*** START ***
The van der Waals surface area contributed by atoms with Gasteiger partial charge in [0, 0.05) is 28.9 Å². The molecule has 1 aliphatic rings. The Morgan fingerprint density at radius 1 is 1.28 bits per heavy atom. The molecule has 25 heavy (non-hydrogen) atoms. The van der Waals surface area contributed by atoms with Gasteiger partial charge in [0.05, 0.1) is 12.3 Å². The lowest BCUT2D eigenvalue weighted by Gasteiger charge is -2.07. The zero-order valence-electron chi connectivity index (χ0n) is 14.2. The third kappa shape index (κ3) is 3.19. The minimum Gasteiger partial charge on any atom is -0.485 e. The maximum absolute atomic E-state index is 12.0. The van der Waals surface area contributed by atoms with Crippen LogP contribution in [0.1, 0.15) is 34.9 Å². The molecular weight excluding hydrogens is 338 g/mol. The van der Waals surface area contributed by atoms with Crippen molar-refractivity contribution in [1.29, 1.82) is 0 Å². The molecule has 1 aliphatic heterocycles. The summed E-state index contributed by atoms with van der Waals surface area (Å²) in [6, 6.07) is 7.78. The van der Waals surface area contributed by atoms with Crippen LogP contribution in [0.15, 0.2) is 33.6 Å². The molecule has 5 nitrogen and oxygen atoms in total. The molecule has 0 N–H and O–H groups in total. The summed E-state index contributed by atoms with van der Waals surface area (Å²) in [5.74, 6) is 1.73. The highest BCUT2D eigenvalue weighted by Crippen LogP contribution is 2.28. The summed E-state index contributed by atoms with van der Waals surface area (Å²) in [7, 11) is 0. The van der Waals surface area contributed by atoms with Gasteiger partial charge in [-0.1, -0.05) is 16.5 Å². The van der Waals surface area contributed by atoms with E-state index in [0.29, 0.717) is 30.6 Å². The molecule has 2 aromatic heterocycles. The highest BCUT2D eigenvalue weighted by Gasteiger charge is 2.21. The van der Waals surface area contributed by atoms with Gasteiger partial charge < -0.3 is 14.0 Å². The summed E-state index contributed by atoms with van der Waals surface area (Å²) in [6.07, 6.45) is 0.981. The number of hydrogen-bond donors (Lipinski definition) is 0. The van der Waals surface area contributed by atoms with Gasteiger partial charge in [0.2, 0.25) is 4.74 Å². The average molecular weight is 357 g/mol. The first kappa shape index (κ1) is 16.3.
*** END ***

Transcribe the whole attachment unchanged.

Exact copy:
The van der Waals surface area contributed by atoms with Gasteiger partial charge in [0, 0.05) is 28.9 Å². The molecule has 1 aliphatic rings. The Morgan fingerprint density at radius 1 is 1.28 bits per heavy atom. The molecule has 25 heavy (non-hydrogen) atoms. The van der Waals surface area contributed by atoms with Gasteiger partial charge in [0.05, 0.1) is 12.3 Å². The lowest BCUT2D eigenvalue weighted by Gasteiger charge is -2.07. The zero-order valence-electron chi connectivity index (χ0n) is 14.2. The third kappa shape index (κ3) is 3.19. The minimum Gasteiger partial charge on any atom is -0.485 e. The maximum absolute atomic E-state index is 12.0. The van der Waals surface area contributed by atoms with Crippen LogP contribution in [0.1, 0.15) is 34.9 Å². The molecular weight excluding hydrogens is 338 g/mol. The van der Waals surface area contributed by atoms with Crippen molar-refractivity contribution in [1.29, 1.82) is 0 Å². The molecule has 1 aliphatic heterocycles. The summed E-state index contributed by atoms with van der Waals surface area (Å²) in [6, 6.07) is 7.78. The van der Waals surface area contributed by atoms with Crippen LogP contribution in [0.15, 0.2) is 33.6 Å². The molecule has 5 nitrogen and oxygen atoms in total. The molecule has 0 N–H and O–H groups in total. The summed E-state index contributed by atoms with van der Waals surface area (Å²) in [5.74, 6) is 1.73. The highest BCUT2D eigenvalue weighted by Crippen LogP contribution is 2.28. The summed E-state index contributed by atoms with van der Waals surface area (Å²) in [7, 11) is 0. The van der Waals surface area contributed by atoms with Gasteiger partial charge in [-0.1, -0.05) is 16.5 Å². The van der Waals surface area contributed by atoms with E-state index in [0.29, 0.717) is 30.6 Å². The molecule has 2 aromatic heterocycles. The highest BCUT2D eigenvalue weighted by Gasteiger charge is 2.21. The van der Waals surface area contributed by atoms with Gasteiger partial charge < -0.3 is 14.0 Å². The summed E-state index contributed by atoms with van der Waals surface area (Å²) in [6.07, 6.45) is 0.981. The number of hydrogen-bond donors (Lipinski definition) is 0. The van der Waals surface area contributed by atoms with Gasteiger partial charge in [0.2, 0.25) is 4.74 Å². The average molecular weight is 357 g/mol. The first kappa shape index (κ1) is 16.3.